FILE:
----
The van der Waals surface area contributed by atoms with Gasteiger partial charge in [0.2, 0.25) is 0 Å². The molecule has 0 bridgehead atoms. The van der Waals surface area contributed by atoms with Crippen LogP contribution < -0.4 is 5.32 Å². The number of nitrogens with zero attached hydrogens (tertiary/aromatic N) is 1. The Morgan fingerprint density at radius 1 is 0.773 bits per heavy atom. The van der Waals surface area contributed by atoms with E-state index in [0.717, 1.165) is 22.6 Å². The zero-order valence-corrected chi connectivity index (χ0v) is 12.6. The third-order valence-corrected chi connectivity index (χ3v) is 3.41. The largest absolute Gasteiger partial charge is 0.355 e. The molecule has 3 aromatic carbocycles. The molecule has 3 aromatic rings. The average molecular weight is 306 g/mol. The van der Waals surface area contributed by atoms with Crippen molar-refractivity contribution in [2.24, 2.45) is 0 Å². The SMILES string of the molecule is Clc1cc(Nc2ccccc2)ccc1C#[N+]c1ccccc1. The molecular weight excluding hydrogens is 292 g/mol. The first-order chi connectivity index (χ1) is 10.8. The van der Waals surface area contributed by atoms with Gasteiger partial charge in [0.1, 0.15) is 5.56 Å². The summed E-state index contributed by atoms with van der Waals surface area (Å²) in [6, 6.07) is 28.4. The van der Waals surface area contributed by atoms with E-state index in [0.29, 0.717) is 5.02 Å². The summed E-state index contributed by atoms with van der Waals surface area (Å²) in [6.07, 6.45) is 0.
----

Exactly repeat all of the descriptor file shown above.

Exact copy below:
The van der Waals surface area contributed by atoms with Gasteiger partial charge in [0.2, 0.25) is 0 Å². The molecule has 0 bridgehead atoms. The van der Waals surface area contributed by atoms with Crippen LogP contribution < -0.4 is 5.32 Å². The number of nitrogens with zero attached hydrogens (tertiary/aromatic N) is 1. The Morgan fingerprint density at radius 1 is 0.773 bits per heavy atom. The van der Waals surface area contributed by atoms with E-state index in [0.717, 1.165) is 22.6 Å². The zero-order valence-corrected chi connectivity index (χ0v) is 12.6. The third-order valence-corrected chi connectivity index (χ3v) is 3.41. The largest absolute Gasteiger partial charge is 0.355 e. The molecule has 3 aromatic carbocycles. The molecule has 3 aromatic rings. The average molecular weight is 306 g/mol. The van der Waals surface area contributed by atoms with Crippen molar-refractivity contribution in [2.24, 2.45) is 0 Å². The SMILES string of the molecule is Clc1cc(Nc2ccccc2)ccc1C#[N+]c1ccccc1. The molecular weight excluding hydrogens is 292 g/mol. The first-order chi connectivity index (χ1) is 10.8. The van der Waals surface area contributed by atoms with Gasteiger partial charge in [0.1, 0.15) is 5.56 Å². The summed E-state index contributed by atoms with van der Waals surface area (Å²) in [6, 6.07) is 28.4. The van der Waals surface area contributed by atoms with E-state index in [0.29, 0.717) is 5.02 Å². The summed E-state index contributed by atoms with van der Waals surface area (Å²) in [6.07, 6.45) is 0.